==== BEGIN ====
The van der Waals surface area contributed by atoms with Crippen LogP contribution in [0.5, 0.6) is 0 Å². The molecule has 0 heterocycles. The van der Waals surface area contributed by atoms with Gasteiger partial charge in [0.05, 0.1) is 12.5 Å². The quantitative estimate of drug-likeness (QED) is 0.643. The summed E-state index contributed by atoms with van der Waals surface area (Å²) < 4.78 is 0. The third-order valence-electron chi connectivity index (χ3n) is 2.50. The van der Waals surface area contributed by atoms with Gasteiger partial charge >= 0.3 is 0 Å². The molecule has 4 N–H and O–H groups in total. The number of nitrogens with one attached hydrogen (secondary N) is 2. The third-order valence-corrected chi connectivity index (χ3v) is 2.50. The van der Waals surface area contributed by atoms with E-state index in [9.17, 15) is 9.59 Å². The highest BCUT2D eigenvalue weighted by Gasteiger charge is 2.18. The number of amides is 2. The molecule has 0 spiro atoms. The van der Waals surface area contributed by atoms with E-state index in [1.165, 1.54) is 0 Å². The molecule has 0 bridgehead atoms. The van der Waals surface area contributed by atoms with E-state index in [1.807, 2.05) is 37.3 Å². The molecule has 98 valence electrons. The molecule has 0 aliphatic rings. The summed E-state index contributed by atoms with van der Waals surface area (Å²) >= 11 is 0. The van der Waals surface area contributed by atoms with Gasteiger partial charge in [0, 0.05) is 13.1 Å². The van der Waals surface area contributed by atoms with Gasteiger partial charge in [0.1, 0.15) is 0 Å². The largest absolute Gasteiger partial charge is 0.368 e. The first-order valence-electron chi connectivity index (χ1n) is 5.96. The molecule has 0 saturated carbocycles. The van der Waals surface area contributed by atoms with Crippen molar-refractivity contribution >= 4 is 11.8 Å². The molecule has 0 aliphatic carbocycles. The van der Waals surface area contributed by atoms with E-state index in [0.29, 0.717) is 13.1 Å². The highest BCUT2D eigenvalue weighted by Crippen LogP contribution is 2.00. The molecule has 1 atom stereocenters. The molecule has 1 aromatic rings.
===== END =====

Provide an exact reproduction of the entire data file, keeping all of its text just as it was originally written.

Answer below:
The van der Waals surface area contributed by atoms with Crippen LogP contribution in [0.5, 0.6) is 0 Å². The molecule has 0 heterocycles. The van der Waals surface area contributed by atoms with Gasteiger partial charge in [0.05, 0.1) is 12.5 Å². The quantitative estimate of drug-likeness (QED) is 0.643. The summed E-state index contributed by atoms with van der Waals surface area (Å²) < 4.78 is 0. The third-order valence-electron chi connectivity index (χ3n) is 2.50. The van der Waals surface area contributed by atoms with Gasteiger partial charge >= 0.3 is 0 Å². The molecule has 4 N–H and O–H groups in total. The number of nitrogens with one attached hydrogen (secondary N) is 2. The third-order valence-corrected chi connectivity index (χ3v) is 2.50. The van der Waals surface area contributed by atoms with E-state index in [9.17, 15) is 9.59 Å². The highest BCUT2D eigenvalue weighted by Gasteiger charge is 2.18. The number of amides is 2. The molecule has 0 spiro atoms. The van der Waals surface area contributed by atoms with E-state index in [1.165, 1.54) is 0 Å². The molecule has 0 bridgehead atoms. The van der Waals surface area contributed by atoms with E-state index in [1.807, 2.05) is 37.3 Å². The molecule has 98 valence electrons. The molecule has 0 aliphatic rings. The summed E-state index contributed by atoms with van der Waals surface area (Å²) >= 11 is 0. The van der Waals surface area contributed by atoms with Gasteiger partial charge in [0, 0.05) is 13.1 Å². The van der Waals surface area contributed by atoms with Gasteiger partial charge in [0.1, 0.15) is 0 Å². The largest absolute Gasteiger partial charge is 0.368 e. The first-order valence-electron chi connectivity index (χ1n) is 5.96. The molecule has 0 saturated carbocycles. The van der Waals surface area contributed by atoms with Crippen molar-refractivity contribution >= 4 is 11.8 Å². The molecule has 0 aliphatic carbocycles. The van der Waals surface area contributed by atoms with E-state index in [0.29, 0.717) is 13.1 Å². The highest BCUT2D eigenvalue weighted by Crippen LogP contribution is 2.00. The molecule has 1 atom stereocenters. The molecule has 1 aromatic rings.